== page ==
Political regimes according to legitimacy
In order to exercise itself without encountering opposition, political power has always endeavored to justify its legitimacy. This can be based on:
- tradition and heredity, case of traditional regimes, monarchies and aristocratic systems;
- divine will, the case of theocracies but also of the monarchy of divine right;
- expression of the rights of peoples and individuals (popular sovereignty); this is the case of democracies but also of authoritarian regimes but claiming the popular will (some fascist regimes);
- merit and quality of the leaders. This is the theory induced by regimes governed by “wise men” (case of certain local or tribal powers), bourgeois oligarchy (suffrage) or technicians;
- concern for the effectiveness of political action, officially for the good of the people, even if the latter is – temporarily or permanently – not deemed fit to exercise power. These are the regimes inspired by positivism, the technocracies;
- chance (stochocracy).
Historically, it seems that in a number of early civilizations, political power did not appear distinct from religious power. The confusion of political and religious power, or the submission of political power to religion, or the very close proximity of the two, is called theocracy.
Other typologies of political regimes
Politics consists first of all in the organization of power in society. A distinction is made between several decision-making systems.
A distinction is traditionally made between monarchies and republics, an institutional distinction ultimately deemed irrelevant nowadays given the diversity of types of monarchy (from the Scandinavian or British parliamentary monarchy to the Saudi theocracy) and types of republics.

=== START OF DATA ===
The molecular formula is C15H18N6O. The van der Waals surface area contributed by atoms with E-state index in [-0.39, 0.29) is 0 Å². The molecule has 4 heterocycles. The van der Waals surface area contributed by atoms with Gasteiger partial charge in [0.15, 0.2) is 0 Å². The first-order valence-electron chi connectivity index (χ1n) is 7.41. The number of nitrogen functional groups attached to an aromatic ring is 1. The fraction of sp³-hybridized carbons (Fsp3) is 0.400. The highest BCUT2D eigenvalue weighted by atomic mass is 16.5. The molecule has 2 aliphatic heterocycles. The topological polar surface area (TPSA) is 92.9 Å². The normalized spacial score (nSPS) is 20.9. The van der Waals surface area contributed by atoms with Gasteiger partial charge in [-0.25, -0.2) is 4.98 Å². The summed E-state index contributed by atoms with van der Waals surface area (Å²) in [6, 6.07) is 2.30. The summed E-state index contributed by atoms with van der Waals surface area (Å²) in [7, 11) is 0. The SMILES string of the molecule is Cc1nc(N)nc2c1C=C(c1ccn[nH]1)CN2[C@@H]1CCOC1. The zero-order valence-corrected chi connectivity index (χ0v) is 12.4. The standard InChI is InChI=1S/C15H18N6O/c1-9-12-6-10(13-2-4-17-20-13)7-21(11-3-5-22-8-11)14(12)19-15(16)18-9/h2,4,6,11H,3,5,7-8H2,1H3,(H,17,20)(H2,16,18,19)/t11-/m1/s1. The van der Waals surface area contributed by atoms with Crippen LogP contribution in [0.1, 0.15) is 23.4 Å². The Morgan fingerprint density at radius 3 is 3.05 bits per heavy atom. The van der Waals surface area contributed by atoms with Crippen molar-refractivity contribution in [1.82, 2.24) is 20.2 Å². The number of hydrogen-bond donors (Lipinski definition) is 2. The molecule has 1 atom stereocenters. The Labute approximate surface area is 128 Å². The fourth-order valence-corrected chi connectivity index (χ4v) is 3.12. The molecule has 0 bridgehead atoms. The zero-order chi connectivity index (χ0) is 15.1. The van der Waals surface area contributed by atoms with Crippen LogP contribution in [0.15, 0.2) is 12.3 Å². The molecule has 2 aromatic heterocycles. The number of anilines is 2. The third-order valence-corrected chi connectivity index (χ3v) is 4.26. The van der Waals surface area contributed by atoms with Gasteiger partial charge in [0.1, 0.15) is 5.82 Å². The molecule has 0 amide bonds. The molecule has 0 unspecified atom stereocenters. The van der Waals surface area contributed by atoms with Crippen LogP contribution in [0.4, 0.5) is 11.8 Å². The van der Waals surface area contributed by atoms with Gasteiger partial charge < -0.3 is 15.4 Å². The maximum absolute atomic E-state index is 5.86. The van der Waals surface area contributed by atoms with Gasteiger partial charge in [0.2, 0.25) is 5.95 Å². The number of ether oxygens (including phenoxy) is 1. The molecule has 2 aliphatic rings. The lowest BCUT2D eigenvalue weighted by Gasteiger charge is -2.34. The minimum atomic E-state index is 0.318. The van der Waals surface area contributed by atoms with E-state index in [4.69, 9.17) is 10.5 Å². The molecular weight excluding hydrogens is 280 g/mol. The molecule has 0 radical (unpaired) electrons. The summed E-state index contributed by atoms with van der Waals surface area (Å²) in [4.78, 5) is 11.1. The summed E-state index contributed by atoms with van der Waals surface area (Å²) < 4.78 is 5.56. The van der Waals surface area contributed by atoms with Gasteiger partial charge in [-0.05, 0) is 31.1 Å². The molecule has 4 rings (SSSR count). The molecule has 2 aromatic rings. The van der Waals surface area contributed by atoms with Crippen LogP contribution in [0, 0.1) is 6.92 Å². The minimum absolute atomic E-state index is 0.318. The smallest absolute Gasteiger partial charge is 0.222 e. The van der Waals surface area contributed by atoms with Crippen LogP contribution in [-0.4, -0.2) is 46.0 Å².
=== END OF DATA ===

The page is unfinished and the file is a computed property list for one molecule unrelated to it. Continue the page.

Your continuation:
Current distinctions are based more on the degree of democracy, democratity, characterizing the regime. A distinction is thus made between democratic, authoritarian and totalitarian regimes.
Political power is made up of at least two distinct functions:
- an executive power, which takes decisions and, once adopted, implements and enforces them through an administration;
- a legislative power (one or more assemblies), ensuring the representativeness of the people or at least of the elite, which accepts or not the decisions of the executive and can sometimes propose them itself.
Added to this are powers that are not directly “political” but participate in the political system:
- the judiciary, responsible for judging;
- media power, is often referred to as the fourth power given its supposed or real ability to influence public opinion.
In Western democratic political thought (born in Britain and then formalized by the French philosopher Montesquieu), which currently serves, at least on paper, as a model at the international level, powers must be separated. In democracies a distinction is thus made between:
- the presidential system;
- the parliamentary or assembly system;
- mixed forms.
The modes of territorial organization constitute another aspect of the organization of power. In this regard, we distinguish:
- unitary states practicing the centralization of power;
- unitary states practicing a greater or lesser degree of decentralization of power;
- federal states, practicing federalism, conferring significant power on territorial divisions (called state, land, region, province, etc.).
Classically, states include two main types of territorial subdivisions:
- large regional entities often corresponding to well-defined historical entities, having sometimes known during their history periods of independence or autonomy (such, in Europe, Brittany, Scotland, Catalonia , Bavaria, etc.);
- municipalities or villages, historically constituting the basic unit of local life.
Between the two, there are sometimes political or administrative levels such, in France, the department and the cantons.
Above the national framework, there are more or less flexible “regional” (such as the European Union) and global (such as the United Nations) political structures.